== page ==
Although there have been recent rumours that suggest otherwise, Nintendo has firmly denied that it is halting manufacture of the Wii U console.

Even the most die-hard Nintendo fan will have to admit that it's been an unmitigated flop in comparison to the PlayStation 4 and Xbox One. And the company can't escape the fact that, by the end of the Wii U's run, it is unlikely to have even sold as many units as it did its last reported "flop", the GameCube.

However, production, says Nintendo, will continue throughout 2016 at least. And we are thrilled at the news.

Why? Because it is still one of our favourite consoles and exclusively sports some of our favourite games.

So, if you haven't yet got yourself a Wii U, you might consider altering your stance and here are six reasons why.

You never know, enough support and it might rise like a phoenix from the flames...

You can get a Premium version of the Wii U - one with 32GB of on-board storage - for less than £240 these days. And that invariably includes a game or two as part of the bundle, even Mario Kart 8 or Xenoblade Chronicles X.

Considering it was £300 at launch without a game (well, it did include Nintendo Land, but that barely counts), it now represents far better value. You can also get a Basic Wii U, with just 8GB of internal storage, for around £180 without a game or even cheaper if you shop around. And if you already own a Wii, all the accessories, including the Wii Remotes, and the games are compatible.

At that price, therefore, it is attractive to families, especially those who already invested considerably in the Wii.

READ: Nintendo Wii U review

Admittedly, with price drops and retailer incentives, the Xbox One and PlayStation 4 are much closer in affordability to the Wii U. However, that is generally without a game and it is worth considering that with both, you also need to pony up an extra monthly amount online gaming through Xbox Live and PlayStation Plus.

Online Wii U games do not need a subscription.

In addition, the games that are available for both are more geared to an older, more hardcore player. There are fewer family oriented games, we feel.

Also, a lot of the brilliant original games are being rereleased under the Nintendo Selects badge, which means they cost just £20 a pop.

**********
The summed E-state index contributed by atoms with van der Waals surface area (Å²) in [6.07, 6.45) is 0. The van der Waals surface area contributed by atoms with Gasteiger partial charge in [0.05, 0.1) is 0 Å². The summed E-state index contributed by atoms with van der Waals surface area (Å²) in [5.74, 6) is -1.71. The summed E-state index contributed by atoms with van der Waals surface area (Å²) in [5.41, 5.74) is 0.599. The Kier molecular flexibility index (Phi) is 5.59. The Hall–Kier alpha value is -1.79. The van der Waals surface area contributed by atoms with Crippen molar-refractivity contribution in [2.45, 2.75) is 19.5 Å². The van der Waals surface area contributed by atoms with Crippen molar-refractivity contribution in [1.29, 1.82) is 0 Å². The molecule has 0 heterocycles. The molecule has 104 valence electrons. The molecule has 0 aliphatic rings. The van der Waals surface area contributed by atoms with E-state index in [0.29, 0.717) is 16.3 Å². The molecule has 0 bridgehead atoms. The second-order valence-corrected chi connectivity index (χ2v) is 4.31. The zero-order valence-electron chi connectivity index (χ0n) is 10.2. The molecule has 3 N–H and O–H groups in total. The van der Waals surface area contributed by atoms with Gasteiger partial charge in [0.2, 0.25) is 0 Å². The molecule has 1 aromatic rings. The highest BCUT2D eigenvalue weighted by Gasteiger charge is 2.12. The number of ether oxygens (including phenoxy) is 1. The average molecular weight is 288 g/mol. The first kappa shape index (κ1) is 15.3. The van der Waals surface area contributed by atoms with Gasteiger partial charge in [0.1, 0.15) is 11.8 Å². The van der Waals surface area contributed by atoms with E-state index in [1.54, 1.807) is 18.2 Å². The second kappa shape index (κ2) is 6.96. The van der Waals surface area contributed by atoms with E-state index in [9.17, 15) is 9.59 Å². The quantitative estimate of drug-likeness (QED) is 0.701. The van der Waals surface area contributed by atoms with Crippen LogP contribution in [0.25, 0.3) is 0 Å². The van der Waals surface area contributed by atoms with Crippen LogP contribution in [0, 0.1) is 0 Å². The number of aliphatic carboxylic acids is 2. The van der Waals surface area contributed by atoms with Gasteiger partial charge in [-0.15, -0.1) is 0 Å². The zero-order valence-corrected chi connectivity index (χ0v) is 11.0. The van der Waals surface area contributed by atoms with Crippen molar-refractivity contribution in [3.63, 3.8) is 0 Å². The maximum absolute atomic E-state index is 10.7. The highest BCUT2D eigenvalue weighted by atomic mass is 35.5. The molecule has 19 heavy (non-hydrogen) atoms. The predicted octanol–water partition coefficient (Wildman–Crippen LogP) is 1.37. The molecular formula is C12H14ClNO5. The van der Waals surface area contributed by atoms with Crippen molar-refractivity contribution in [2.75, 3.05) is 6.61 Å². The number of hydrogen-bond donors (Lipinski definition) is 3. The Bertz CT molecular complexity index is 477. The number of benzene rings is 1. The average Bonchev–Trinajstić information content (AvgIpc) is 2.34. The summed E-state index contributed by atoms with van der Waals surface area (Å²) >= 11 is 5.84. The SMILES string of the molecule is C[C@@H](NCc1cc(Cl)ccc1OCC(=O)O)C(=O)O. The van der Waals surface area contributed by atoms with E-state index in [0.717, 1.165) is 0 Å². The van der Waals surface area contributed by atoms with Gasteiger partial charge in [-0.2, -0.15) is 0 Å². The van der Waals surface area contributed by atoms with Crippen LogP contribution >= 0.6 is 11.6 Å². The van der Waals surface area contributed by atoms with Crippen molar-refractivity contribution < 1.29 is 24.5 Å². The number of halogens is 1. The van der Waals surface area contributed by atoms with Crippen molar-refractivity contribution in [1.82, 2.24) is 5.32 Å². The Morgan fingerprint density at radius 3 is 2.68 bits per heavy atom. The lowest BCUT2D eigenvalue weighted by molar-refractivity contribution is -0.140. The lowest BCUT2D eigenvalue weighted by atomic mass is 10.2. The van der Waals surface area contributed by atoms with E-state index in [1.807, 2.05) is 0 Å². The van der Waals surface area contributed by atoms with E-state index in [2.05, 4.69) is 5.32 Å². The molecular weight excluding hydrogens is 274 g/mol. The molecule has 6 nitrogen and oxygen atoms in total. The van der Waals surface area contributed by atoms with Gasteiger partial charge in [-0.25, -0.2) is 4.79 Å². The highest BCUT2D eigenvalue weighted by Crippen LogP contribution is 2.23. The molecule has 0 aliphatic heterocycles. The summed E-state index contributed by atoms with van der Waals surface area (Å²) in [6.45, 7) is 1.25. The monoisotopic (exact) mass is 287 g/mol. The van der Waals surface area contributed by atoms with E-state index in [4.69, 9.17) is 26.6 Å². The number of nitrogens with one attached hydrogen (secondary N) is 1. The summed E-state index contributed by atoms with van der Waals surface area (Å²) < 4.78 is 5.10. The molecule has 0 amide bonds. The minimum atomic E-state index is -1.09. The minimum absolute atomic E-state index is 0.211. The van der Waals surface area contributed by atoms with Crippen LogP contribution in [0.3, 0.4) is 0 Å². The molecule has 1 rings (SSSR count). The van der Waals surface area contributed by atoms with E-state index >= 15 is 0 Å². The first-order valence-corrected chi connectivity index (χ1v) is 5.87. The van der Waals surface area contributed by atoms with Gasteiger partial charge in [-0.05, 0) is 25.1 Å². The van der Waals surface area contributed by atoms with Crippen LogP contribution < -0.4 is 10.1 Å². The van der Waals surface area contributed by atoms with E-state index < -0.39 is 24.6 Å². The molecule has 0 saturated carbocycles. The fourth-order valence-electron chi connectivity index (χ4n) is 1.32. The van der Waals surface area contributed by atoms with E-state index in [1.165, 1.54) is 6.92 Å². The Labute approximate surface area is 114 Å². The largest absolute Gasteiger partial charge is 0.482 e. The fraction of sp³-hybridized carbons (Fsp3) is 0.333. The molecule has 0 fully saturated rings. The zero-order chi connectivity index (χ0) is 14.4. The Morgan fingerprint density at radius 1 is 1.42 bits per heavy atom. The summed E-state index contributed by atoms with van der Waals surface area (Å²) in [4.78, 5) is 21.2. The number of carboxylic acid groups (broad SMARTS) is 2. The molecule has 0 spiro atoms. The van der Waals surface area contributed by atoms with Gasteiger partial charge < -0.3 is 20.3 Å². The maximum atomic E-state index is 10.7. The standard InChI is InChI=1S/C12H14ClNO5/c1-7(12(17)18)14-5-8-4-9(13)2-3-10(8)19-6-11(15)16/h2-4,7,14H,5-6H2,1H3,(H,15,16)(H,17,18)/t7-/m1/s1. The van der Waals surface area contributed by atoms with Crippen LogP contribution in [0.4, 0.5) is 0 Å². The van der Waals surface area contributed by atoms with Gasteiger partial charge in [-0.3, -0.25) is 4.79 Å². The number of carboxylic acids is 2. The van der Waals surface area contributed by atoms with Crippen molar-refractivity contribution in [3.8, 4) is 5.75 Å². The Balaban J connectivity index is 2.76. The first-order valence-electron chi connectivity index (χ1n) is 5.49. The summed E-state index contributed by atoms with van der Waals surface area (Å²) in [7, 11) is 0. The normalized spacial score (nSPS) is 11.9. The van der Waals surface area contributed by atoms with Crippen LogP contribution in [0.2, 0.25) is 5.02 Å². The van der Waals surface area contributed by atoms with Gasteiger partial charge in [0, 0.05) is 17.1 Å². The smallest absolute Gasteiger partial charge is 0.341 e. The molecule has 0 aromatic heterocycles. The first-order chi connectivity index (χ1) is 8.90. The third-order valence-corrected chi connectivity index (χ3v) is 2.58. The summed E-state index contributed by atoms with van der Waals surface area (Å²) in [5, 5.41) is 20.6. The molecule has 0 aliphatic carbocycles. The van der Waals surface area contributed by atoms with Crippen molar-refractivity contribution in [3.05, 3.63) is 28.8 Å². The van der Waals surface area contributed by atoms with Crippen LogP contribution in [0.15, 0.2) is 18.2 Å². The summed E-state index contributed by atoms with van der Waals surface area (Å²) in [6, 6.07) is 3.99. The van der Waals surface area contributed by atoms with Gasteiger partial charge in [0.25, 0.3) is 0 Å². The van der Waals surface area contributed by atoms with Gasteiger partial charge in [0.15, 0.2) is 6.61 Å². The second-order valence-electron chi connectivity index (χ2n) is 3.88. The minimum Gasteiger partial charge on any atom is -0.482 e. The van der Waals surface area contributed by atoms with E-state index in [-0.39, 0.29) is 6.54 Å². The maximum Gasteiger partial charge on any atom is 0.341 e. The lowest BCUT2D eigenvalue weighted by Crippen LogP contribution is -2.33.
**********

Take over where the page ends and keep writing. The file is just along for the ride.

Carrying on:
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It might be older than some Wii U titles, but Mario Kart 8 is still a family fave and one of the best multiplayer driving/party games out there.

And although we've seen some excellent triple-A homegrown games for the console from Nintendo over the last couple of years, including other older titles like Pikmin 3, Super Mario 3D WorldDonkey Kong Country: Tropical Freeze, Super Smash Bros and Hyrule Warriors, none have resonated across family groups quite as much as the return of the greatest kart racing franchise of all time.

READ: Mario Kart 8 review

The game is, quite simply, brilliant. In our review, we said that it is "a gorgeous looking, incredibly fun racing game that lives up to its 20-plus years of heritage. It is almost as great in simple single-player mode as it is when you've got mates around to share the fun", and we stick by that today.

While other console manufacturers might scream and shout about backwards compatibility with some former games, or charge a monthly fee to play them streamed over the internet, Nintendo has offered backwards compatibility on the Wii U from the beginning. You can play any older Wii title using Wii accessories without compromise.

In addition, the online Nintendo store, accessible through the Wii U, hosts many classic games from the manufacturer's past. They include Mario games for NES, SNES and beyond, and many many more. More recently, N64 classics like Wave race 64 and 1080 Snowboarding have been added to the playable list of games you can buy and download.

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We might still be waiting for the Wii U-specific Zelda game (with some rumours suggesting it might be switched to the forthcoming Nintendo NX instead) but there have been two fantastic remasters of older Zelda games that are well worth owning.

The Legend of Zelda: Wind Waker HD is a superb remake of the game originally available for GameCube and it is always surprising to us to find out how few people played the first release. With it now available on Wii U, that can be rectified.

Also, The Legend of Zelda: Twilight Princess HD has more recently been released and it is an excellent remaster.

The two RPGs above show why Nintendo is held in such high regard for its role-players.

The craze for creation games continued with gusto thanks to the release of Super Mario Maker, which gives Wii U owners the tools and incentive to build their own retro 2D Mario platform game levels.

It has been hugely successful since being released last year as part of Mario's 30th anniversary celebrations, having sold a staggering 3.34 million copies by the end of 2015. Considering there are just over 12.5 million Wii U consoles in circulation, that means more than one in four Wii U owners have bought Super Mario Maker.

If Mario games are your bag, and have been since the beginning, this is an ideal opportunity to play thousands of fan created levels.

Yes, we have rose-tinted spectacles at times, but no other games console can offer that opportunity.

READ: Super Mario Maker review: Build it and they will come